"Though de Beauvoir and Sartre never tied the knot, their relationship, with its jealousies and enmities and silent rages, looks like the worst kind of marriage"
Everybody knows who’d have played Albert Camus in “Existentialism—the Movie”. Humphrey Bogart not only looked the part, but his wartime personification of insolent isolationist integrity might have been modelled on Camus’s life under occupation. As for the slobber-lipped and glaucous-eyed Jean-Paul Sartre, Charles Laughton could have pulled it off—especially in the make-up he wore for The Hunchback of Notre Dame. But what about Sartre’s sometime lover, Simone de Beauvoir? Here she is on the front of Kate Kirkpatrick’s new biography, all tweeds and tugged-back hair under a demonic half-light. Who could do justice to that pinched, frosty beauty? It’s a tough call but I think Gale Sondergaard—the titular villainess in Sherlock Holmes and the Spider Woman—might just have been a shoo-in.
A spider woman de Beauvoir was. Kirkpatrick is as fair-minded as any commentator could be, but no sane reader could come away from Becoming Beauvoir more admiring of its subject than they were hitherto. Yes, de Beauvoir wrote some good novels (though dissing Camus for what she saw as the arid programmatics of The Plague was a case of pot, kettle, noire). Yes her siding with the Algerians against French colonial rule was as practical and suasive as Sartre’s late-life revolutionary antics were posturing and silly. And, yes, for all its anti-foundationalist flights of fancy, de Beauvoir’s feminist primer The Second Sex undoubtedly “marked a revolutionary moment in the way women thought”. Still, there is no getting away from the fact that de Beauvoir was at the centre of a dark web of debauched lusts.
In The Second Sex de Beauvoir argues that Hegels’s master-slave dialectic is the model for too many marriages. She ought to know. Though de Beauvoir and Sartre never tied the knot, their relationship, with its jealousies and enmities and silent rages, looks like the worst kind of marriage. To read Kirkpatrick is to be astonished that “the mother of second-wave feminism” was ever taken as any kind of moral exemplar. One of Sartre’s earliest letters to her instructs her to go to his mother’s house and pick up his laundry. Soon she was picking up his women. Having lured a succession of female students into her own bed, she promptly handed them over to Sartre. Afterwards, the two would get together to compare mocking notes on the girls in question. “What,” Kirkpatrick asks, “was she thinking?”
What she was thinking is, thankfully, at the heart of Becoming Beauvoir. While relying heavily on the lineaments of Deirdre Bair’s authorised 1990 life, Simone de Beauvoir, Kirkpatrick offers a far more detailed and analytical account of de Beauvoir’s philosophy than any previous biography. Too many people, she says, still see de Beauvoir not as a thinker in her own right but as Sartre’s servile amanuensis. So they do, though it ought to be said that it was de Beauvoir who helped them to their conclusion. Nobody ran her down half as well as she did herself. On numerous occasions down the years she referred to Sartre as “the philosopher”, as if there could only be one and the only one it could be was him.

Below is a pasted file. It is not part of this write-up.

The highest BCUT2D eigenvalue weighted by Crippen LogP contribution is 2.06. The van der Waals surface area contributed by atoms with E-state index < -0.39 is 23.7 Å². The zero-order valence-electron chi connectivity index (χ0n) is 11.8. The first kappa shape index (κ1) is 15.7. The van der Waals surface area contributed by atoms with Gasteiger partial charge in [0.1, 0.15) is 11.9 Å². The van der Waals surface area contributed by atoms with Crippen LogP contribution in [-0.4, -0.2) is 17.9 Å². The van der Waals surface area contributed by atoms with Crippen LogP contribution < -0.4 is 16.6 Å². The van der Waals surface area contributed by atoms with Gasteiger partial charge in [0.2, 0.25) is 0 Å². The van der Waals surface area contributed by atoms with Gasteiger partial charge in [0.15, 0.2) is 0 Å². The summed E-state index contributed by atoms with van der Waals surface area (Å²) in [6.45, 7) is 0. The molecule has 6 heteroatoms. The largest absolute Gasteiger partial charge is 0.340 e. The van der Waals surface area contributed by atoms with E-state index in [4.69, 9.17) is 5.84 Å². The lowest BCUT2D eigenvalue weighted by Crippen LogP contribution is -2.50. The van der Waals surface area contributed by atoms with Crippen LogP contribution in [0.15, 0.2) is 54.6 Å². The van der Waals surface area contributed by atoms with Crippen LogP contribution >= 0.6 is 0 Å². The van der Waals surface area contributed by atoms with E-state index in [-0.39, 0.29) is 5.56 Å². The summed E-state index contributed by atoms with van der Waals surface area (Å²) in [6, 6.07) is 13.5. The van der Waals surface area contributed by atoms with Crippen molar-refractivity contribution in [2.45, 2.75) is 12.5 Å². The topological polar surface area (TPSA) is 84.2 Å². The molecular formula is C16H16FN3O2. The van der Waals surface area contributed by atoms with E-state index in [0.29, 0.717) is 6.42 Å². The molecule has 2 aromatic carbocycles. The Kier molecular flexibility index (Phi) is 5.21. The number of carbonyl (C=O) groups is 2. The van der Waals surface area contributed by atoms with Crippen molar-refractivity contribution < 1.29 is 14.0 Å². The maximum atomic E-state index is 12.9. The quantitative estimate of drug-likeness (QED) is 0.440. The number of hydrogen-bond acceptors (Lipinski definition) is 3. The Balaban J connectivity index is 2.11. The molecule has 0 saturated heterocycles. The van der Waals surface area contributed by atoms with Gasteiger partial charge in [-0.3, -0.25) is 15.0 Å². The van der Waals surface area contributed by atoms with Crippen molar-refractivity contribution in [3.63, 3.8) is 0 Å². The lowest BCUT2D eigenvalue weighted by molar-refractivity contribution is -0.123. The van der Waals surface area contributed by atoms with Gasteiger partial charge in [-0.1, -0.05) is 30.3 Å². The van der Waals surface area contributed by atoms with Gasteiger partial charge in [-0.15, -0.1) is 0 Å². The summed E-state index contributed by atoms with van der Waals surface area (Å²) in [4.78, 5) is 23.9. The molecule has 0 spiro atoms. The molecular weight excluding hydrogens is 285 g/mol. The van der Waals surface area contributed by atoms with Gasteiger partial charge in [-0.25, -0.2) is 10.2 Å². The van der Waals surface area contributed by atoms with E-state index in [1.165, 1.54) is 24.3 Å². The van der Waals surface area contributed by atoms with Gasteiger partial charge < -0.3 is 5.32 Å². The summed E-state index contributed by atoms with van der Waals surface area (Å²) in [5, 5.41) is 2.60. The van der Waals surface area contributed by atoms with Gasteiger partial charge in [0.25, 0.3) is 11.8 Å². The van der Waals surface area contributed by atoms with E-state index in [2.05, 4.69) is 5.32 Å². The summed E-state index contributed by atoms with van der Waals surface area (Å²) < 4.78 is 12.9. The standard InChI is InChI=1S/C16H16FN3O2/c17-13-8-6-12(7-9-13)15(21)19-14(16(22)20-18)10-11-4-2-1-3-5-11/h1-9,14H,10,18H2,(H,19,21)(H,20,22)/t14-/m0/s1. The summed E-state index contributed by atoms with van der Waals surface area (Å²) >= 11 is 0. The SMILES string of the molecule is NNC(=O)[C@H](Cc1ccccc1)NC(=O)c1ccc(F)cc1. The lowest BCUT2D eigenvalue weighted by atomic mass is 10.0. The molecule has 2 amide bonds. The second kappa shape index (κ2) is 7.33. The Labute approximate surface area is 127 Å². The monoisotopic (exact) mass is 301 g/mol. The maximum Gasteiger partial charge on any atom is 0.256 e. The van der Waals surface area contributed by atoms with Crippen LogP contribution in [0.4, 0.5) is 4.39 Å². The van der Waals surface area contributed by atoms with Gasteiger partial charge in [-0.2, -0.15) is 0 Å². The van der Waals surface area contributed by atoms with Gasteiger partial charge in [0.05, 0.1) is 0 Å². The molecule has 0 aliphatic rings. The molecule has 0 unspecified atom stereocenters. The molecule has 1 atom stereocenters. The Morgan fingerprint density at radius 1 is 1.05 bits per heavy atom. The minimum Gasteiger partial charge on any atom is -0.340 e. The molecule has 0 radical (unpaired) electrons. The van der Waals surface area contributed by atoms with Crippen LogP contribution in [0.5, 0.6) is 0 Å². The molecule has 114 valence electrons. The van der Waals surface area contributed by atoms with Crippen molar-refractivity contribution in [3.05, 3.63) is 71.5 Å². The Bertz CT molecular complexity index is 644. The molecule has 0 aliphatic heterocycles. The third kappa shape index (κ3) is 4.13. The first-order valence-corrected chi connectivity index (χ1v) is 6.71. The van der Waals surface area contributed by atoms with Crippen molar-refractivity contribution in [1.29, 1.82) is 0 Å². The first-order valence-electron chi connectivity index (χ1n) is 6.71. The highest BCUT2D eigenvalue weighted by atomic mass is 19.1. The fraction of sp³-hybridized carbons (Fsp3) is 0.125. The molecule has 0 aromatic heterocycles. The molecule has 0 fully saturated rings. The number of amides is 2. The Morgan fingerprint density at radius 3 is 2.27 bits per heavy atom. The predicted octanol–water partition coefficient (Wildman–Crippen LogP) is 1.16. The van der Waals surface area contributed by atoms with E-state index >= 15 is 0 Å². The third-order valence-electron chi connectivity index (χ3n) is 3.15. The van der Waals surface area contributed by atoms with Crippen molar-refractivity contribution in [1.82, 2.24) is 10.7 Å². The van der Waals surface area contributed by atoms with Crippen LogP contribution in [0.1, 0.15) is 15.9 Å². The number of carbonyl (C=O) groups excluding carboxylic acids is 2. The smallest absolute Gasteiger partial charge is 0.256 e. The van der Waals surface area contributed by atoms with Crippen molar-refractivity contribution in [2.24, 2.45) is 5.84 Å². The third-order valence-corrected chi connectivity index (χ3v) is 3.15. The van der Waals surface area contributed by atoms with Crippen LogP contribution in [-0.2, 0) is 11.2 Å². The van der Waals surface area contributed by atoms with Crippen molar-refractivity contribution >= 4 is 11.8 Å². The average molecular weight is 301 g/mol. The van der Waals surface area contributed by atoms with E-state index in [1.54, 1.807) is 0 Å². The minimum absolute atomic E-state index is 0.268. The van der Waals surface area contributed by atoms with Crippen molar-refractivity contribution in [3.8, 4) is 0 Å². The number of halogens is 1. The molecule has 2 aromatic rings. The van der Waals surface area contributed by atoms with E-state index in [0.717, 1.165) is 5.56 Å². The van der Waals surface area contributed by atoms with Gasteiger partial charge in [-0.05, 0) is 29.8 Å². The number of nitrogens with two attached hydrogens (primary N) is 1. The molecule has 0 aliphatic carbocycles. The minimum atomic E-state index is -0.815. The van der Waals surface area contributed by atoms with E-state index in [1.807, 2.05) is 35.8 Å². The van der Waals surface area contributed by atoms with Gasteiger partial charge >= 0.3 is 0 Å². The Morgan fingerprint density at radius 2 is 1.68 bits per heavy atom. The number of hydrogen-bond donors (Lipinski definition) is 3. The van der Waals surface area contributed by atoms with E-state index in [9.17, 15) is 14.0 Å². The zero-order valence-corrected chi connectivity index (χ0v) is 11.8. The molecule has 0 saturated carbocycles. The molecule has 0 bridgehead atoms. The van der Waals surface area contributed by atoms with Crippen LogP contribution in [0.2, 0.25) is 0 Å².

That said, Kirkpatrick is none too convinced by the recent academic research that suggests it wasn’t so much de Beauvoir who rode on Sartre’s coattails as he who rode on hers. What Kirkpatrick calls the “derivative double” theory boils down to the chronological fact that de Beauvoir’s novel She Came to Stay, which was published a couple of months after Being and Nothingness, was actually written before Sartre’s thematically similar phenomenological doorstopper. Indeed it was, says Kirkpatrick, but with de Beauvoir and Sartre it’s impossible to work out who said or wrote what first because pretty much all they did outside the bedroom was talk philosophy at one another.
Whether talking or writing, Kirkpatrick argues, de Beauvoir was a subtler thinker than Sartre (just as one member of the three-man jury that examined them for the Sorbonne finals in 1928 had noted). Whether this is because de Beauvoir’s thought originated in life and not just in the library we can’t be sure. What we can be certain of is that while Sartre was immensely clever, de Beauvoir eventually attained a kind of wisdom. Among the many virtues of Kirkpatrick’s book is the way it teases out the ramifications of de Beauvoir’s burgeoning shame over her involvement in Sartre’s sexual gamesmanship. It led her to first doubt and then to debunk the straw-man libertarianism upon which his philosophy was premised.
To be sure, de Beauvoir says, in The Ethics of Ambiguity (a far more convincing account of secular rectitude than Sartre’s confused and confusing Existentialism is a Humanism), Sartre was right about freedom being the bedrock of morality. But morality tethers that freedom by insisting that we grant it to others too.
Becoming Beauvoir—which takes its title from the best known line in The Second Sex, “One is not born, but rather becomes, a woman”, is a fine book, but it would be even better had it done more to show how so much of de Beauvoir’s work anticipates the lines of today’s culture wars. Though she only acknowledged that she was some kind of feminist in her later years, de Beauvoir laid out the basic tenets of contemporary women’s studies and foreshadowed today’s trans-sexualist arguments about the fluid nature of identity, with her suggestion that gender is a kind of “performance”.
But this is to cavil. Kate Kirkpatrick’s essential achievement here is to have related Simone de Beauvoir’s logic to her life. Given that new stashes of her diaries and letters keep turning up, it would be folly to call Becoming Beauvoir essential. Contingently speaking, though, this is the best Beauvoir biography yet.
Becoming Beauvoir: A Life
By Kate Kirkpatrick
Bloomsbury, 476pp, £20.00